After settling into Belgrade, we started off one of the first nights at a play called The Shivering of the Rose. All in Serbian, we read the script beforehand but were blown away by the symbolism and powerful images and ideas portrayed. It was a play about remembering and honoring, and thereby coming to terms, with the disappeared all over the world, including in the former Yugoslavia. We watched as The Centuries Old Woman Who Saw It All cared for the relics of the dead, how she portrayed the death of the innocents and horrible events such as selling organs on the black market. She listed each person, name by name, and responded to their fate over and over again, “disappeared…disappeared…disappeared.” Eventually, the Centuries Old Woman Who Saw It All could not bear it any longer. She shed all her outer, ragtag clothing and all the outer world of the play changed dramatically as well. Both clothes and the world of the play were traded in for a new perspective, a white robe, new life, green branches growing out of the grave of the disappeared, reading their stories. She was joyfully dancing to the most alive and active violin music I have ever heard. The Centuries Old Woman remembered again all the disappeared and replied as their names were read off again, one by one, as, “present… present… present.” This act of remembering restored dignity to the disappeared. It seemed that remembering and honoring the disappeared helped create resolution and peace for a terrible event.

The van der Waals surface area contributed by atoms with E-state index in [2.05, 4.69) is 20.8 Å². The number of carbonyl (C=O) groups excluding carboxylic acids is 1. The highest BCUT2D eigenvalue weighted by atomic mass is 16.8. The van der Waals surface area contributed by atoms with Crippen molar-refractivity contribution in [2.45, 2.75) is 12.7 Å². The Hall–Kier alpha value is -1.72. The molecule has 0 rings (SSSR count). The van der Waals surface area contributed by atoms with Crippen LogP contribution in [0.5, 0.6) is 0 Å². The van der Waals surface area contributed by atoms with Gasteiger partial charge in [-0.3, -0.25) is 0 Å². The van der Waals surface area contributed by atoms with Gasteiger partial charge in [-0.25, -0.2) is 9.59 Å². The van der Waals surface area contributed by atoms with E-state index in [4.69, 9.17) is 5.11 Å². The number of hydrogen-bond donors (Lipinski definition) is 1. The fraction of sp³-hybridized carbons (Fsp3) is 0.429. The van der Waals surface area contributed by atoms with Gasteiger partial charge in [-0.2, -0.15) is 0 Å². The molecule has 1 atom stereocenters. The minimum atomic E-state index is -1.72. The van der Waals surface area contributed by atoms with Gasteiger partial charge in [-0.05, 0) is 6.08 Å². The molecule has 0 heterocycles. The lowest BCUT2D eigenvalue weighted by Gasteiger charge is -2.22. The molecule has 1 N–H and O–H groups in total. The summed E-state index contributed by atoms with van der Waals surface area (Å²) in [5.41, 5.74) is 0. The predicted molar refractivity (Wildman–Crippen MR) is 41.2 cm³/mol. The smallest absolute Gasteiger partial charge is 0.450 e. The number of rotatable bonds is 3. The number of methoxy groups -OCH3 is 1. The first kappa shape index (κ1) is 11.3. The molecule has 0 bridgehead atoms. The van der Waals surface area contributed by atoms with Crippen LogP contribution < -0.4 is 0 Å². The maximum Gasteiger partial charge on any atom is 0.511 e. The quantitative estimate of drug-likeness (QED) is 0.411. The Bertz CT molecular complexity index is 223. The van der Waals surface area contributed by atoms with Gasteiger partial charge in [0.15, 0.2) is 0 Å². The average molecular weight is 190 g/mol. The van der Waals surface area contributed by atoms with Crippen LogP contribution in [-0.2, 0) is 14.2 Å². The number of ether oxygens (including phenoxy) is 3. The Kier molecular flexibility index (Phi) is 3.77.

This play helped frame the question we were exploring in the class, how do post-conflict societies deal with their contentious past? Through class lecture and meeting with several leaders of NGOs, government offices, and international organizations, we explored this question.
One major theme was agency and responsibility. Seeing oneself as an actor with choices as well as taking responsibility for those choices were attitudes that you could read between the lines from leaders of different organizations. While visiting the Serbian governmental office for Serbia-Kosovo Cooperation, the official narrative of the Serbian government concerning Kosovo was presented. The narrative is pro-unification. Serbia wants Kosovo to remain a part of its sovereign territory and it does not recognize Kosovo as an independent country. The narrative seemed to evoke a victim mentality and of having less agency or responsibility for past actions. In the end, the official personally expressed optimism for the future. He said that those who are not optimistic left the region years ago. He would like to see Serbia united and live up to its former greatness in peace and lead the region once more.